Male with Graves disease, on meds, going to have RAI, but SERIOUSLY worried about weight. HELP.

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Hi there,

I am a 21 year-old male with hyperthyroidism. I know it is extremely rare for men to get it, and especially at my age, and this only makes me feel more depressed. I have been living with it since I was 14.

The reason I have had it for so long is because I stop taking the medication as I am so scared of putting on weight. I know I'm a man and I should want to put on weight but I have been slim since I was little and the thought of putting on weight absolutely terrifies me. I currently weigh 10 stone and I am 6'2.

Whenever I think I am putting on too much weight by taking carbimazole I stop taking the meds, and therefore am probably delaying my treatment by quite a lot.

When I stop taking the meds I lose a lot of weight. But I know living with a hyperthyroid isn't healthy, especially for someone who is still developing physically and mentally, as I have been told NUMEROUS times by my doctors.

I think I am also developing thyroid eye disease which only serves to worsen my anxiety. Although, I think this is my own fault because I am a recent ex-smoker, smoking since I was 15. However, I only started getting problems with my eyes about a year ago.

I have been in talks with my endocrinologist about radio-active iodine and I think it is the best way forward, but again I am TERRIFIED of gaining weight.

I just want to be normal, and have a normal hormone system so I can control my weight how I like. By taking carbimazole it is beyond my control and I can't even think of eating. Will RAI allow me to have more control or will it just make me put on loads of weight?

I really respect everyone on here and how they help eachother and I know I must sound like a bit of a whiner but I'm at a loss at what to do. I'm scared of putting on weight, I'm scared about what's going to become of my eyes and I'm scared about RAI.

Please help.

Love,

Silas

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8 Replies

  • Posted

    It seems like you are underweight by every method of determining healthy weights for males based on your height.  If you weighed 11 stone, however, you would still be lightweight but more likely in the normal range.  If you weighed 12 or 13 stone you would still be normal and only at 14 stone would your weight be considered high by most experts.

    RAI is not usually recommended if Thyroid eye disease is suspected or likely to happen.

    RAI also puts you at the mercy of the doctor because you will not necessarily be given enough supplements to keep you even at a normal weight.  You can always take less of a dose but not more (for very long).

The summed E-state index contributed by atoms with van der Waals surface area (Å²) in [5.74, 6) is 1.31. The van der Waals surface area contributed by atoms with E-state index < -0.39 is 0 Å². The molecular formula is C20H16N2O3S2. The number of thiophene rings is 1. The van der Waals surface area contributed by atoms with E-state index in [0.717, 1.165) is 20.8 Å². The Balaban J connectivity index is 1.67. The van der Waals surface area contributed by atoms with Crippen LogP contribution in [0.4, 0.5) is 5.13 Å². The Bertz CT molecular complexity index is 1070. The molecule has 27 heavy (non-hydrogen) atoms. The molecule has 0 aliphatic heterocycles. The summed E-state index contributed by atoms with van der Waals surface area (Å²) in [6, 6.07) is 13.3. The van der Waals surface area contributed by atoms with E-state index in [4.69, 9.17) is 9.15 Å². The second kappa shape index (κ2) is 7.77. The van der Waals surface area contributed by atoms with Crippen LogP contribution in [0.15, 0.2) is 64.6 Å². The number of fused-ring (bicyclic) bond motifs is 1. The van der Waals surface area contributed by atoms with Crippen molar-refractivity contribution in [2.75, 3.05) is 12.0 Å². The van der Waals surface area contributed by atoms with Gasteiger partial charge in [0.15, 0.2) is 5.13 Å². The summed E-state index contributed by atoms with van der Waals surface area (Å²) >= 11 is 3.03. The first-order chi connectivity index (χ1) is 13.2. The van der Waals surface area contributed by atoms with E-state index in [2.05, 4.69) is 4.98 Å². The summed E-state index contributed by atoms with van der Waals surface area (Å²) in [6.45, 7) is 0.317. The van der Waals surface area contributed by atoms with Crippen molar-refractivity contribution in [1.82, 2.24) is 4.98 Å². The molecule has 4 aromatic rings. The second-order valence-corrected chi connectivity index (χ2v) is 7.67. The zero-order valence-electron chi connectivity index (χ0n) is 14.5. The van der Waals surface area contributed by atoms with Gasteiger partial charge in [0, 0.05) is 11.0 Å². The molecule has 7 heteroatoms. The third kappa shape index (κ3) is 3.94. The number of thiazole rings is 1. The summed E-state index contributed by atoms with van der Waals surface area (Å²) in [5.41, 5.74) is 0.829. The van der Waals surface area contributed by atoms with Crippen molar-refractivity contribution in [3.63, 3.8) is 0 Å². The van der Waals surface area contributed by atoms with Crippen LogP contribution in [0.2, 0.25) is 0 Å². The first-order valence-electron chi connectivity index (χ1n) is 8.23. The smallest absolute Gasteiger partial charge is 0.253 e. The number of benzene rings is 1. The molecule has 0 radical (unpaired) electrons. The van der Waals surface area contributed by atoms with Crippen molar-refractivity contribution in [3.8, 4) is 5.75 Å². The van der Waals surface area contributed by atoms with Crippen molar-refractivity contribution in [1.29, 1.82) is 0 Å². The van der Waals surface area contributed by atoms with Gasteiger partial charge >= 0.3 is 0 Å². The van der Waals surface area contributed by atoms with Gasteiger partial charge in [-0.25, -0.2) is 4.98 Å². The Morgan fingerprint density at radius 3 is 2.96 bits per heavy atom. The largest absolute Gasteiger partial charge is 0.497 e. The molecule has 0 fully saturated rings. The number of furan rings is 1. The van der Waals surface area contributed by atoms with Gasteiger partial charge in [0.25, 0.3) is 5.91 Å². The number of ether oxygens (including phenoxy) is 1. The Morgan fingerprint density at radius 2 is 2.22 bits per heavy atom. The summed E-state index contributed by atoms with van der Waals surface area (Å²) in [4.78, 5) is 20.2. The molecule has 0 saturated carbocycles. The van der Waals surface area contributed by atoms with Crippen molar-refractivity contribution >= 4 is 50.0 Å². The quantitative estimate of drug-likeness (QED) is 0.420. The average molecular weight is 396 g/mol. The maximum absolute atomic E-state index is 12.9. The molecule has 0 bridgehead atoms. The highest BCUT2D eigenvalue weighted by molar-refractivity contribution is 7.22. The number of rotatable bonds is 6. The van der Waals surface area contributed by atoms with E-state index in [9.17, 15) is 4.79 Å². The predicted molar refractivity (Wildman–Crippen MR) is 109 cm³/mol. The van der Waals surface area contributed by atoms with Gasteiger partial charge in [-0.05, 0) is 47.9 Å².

I was on Methimazole, which is much like Carbimazole, for about 3 years altogether.  I stopped taking it for a summer though, and felt very good, but I had to return to an endocrinologist because so many people, friends, relatives, and doctors were worried about me.  I was age 60 when I was diagnosed and am 67 now.  I am a female who was always thin until I neared age 40 and gradually put on weight until I was about 205 lbs. (14.6 stone) before  I lost more than 5 lbs without regaining 10.  Then I lost about 10-15 lbs (about 1 stone) over 3 months, developed a fast heart rate, and was tested positive for GD.

    The last year I had to take Methimazole before going into remission, I was allowed to decrease my MMI slightly, because it was affecting me so badly that I fell flat on my face in the street just before my appointment with the endo.  He decreased my dose from, I think, 2.5 pills per day 7 days a week to 2 pills every other day alternating with the 2.5 pills.  I don't really remember, but a lot of the time he decreased my doses by one half pill per week or such small amounts.  When I did that the first time, my TSH jumped from practically zero to well into the normal range.  Still my doctor doubted that it would continue to happen.  When he didn't decrease my dose himself, I started decreasing it very slightly, but always allowing 4 - 6 weeks of maintaining the same dose before the next blood test.  My TSH remained in the normal range until I was off the MMI altogether, and I started supplementation with Liothyronine in extremely small doses.  My TSH remained normal until I started Levothyroxine in addition to it, then it dropped to zero again.  I had to go off the supplements, then, and back to another endocrinologist.  

    I felt horrible until my doctor put me on Wellbutrin, which left me free of all they hypothyroid symptoms I had been having.